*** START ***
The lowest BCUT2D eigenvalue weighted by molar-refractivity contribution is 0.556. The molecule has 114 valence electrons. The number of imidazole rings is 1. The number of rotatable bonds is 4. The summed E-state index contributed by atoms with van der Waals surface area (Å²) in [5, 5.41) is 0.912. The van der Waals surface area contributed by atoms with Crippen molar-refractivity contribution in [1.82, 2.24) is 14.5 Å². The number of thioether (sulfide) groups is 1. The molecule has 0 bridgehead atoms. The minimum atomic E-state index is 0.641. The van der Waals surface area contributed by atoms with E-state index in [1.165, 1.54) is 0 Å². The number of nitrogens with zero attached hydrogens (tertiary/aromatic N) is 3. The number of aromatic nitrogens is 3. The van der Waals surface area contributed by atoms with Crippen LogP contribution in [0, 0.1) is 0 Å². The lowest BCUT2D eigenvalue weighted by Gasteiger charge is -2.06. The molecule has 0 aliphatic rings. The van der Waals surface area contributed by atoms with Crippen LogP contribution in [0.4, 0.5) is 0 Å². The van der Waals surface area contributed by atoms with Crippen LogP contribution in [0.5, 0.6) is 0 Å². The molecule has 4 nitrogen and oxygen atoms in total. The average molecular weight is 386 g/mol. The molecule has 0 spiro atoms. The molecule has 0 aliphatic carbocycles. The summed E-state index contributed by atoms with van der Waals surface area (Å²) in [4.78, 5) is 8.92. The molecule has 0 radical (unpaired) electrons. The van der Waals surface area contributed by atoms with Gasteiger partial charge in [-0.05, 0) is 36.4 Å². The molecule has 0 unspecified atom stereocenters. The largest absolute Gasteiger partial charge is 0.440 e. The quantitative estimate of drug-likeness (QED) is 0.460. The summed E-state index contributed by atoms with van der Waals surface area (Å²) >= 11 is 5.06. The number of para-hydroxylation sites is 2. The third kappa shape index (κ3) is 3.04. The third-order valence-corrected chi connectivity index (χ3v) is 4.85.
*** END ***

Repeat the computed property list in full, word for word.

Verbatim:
The lowest BCUT2D eigenvalue weighted by molar-refractivity contribution is 0.556. The molecule has 114 valence electrons. The number of imidazole rings is 1. The number of rotatable bonds is 4. The summed E-state index contributed by atoms with van der Waals surface area (Å²) in [5, 5.41) is 0.912. The van der Waals surface area contributed by atoms with Crippen molar-refractivity contribution in [1.82, 2.24) is 14.5 Å². The number of thioether (sulfide) groups is 1. The molecule has 0 bridgehead atoms. The minimum atomic E-state index is 0.641. The van der Waals surface area contributed by atoms with E-state index in [1.165, 1.54) is 0 Å². The number of nitrogens with zero attached hydrogens (tertiary/aromatic N) is 3. The number of aromatic nitrogens is 3. The van der Waals surface area contributed by atoms with Crippen LogP contribution in [0, 0.1) is 0 Å². The lowest BCUT2D eigenvalue weighted by Gasteiger charge is -2.06. The molecule has 0 aliphatic rings. The van der Waals surface area contributed by atoms with Crippen LogP contribution in [0.4, 0.5) is 0 Å². The van der Waals surface area contributed by atoms with Crippen LogP contribution in [0.5, 0.6) is 0 Å². The molecule has 4 nitrogen and oxygen atoms in total. The average molecular weight is 386 g/mol. The molecule has 0 spiro atoms. The molecule has 0 aliphatic carbocycles. The summed E-state index contributed by atoms with van der Waals surface area (Å²) in [4.78, 5) is 8.92. The molecule has 0 radical (unpaired) electrons. The van der Waals surface area contributed by atoms with Gasteiger partial charge in [-0.05, 0) is 36.4 Å². The molecule has 0 unspecified atom stereocenters. The largest absolute Gasteiger partial charge is 0.440 e. The quantitative estimate of drug-likeness (QED) is 0.460. The summed E-state index contributed by atoms with van der Waals surface area (Å²) >= 11 is 5.06. The number of para-hydroxylation sites is 2. The third kappa shape index (κ3) is 3.04. The third-order valence-corrected chi connectivity index (χ3v) is 4.85.